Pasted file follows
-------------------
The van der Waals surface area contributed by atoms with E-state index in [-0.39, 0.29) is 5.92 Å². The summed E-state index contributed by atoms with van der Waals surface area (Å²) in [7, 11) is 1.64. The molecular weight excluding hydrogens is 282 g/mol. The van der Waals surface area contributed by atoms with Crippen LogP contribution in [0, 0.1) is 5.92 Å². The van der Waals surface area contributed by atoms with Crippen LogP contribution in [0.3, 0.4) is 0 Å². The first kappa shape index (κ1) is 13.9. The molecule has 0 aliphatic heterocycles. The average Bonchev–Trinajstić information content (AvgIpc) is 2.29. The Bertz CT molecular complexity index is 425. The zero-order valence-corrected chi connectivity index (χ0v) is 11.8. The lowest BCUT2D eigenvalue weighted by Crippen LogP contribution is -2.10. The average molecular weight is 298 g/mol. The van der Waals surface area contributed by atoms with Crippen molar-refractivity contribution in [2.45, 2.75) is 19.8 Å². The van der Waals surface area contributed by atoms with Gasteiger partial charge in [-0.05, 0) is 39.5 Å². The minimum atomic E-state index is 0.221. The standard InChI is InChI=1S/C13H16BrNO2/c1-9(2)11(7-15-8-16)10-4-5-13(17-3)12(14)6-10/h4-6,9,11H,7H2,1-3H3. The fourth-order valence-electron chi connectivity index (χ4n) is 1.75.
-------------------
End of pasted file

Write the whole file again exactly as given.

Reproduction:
The van der Waals surface area contributed by atoms with E-state index in [-0.39, 0.29) is 5.92 Å². The summed E-state index contributed by atoms with van der Waals surface area (Å²) in [7, 11) is 1.64. The molecular weight excluding hydrogens is 282 g/mol. The van der Waals surface area contributed by atoms with Crippen LogP contribution in [0, 0.1) is 5.92 Å². The van der Waals surface area contributed by atoms with Crippen LogP contribution in [0.3, 0.4) is 0 Å². The first kappa shape index (κ1) is 13.9. The molecule has 0 aliphatic heterocycles. The average Bonchev–Trinajstić information content (AvgIpc) is 2.29. The Bertz CT molecular complexity index is 425. The zero-order valence-corrected chi connectivity index (χ0v) is 11.8. The lowest BCUT2D eigenvalue weighted by Crippen LogP contribution is -2.10. The average molecular weight is 298 g/mol. The van der Waals surface area contributed by atoms with Crippen molar-refractivity contribution in [2.45, 2.75) is 19.8 Å². The van der Waals surface area contributed by atoms with Gasteiger partial charge in [-0.05, 0) is 39.5 Å². The minimum atomic E-state index is 0.221. The standard InChI is InChI=1S/C13H16BrNO2/c1-9(2)11(7-15-8-16)10-4-5-13(17-3)12(14)6-10/h4-6,9,11H,7H2,1-3H3. The fourth-order valence-electron chi connectivity index (χ4n) is 1.75.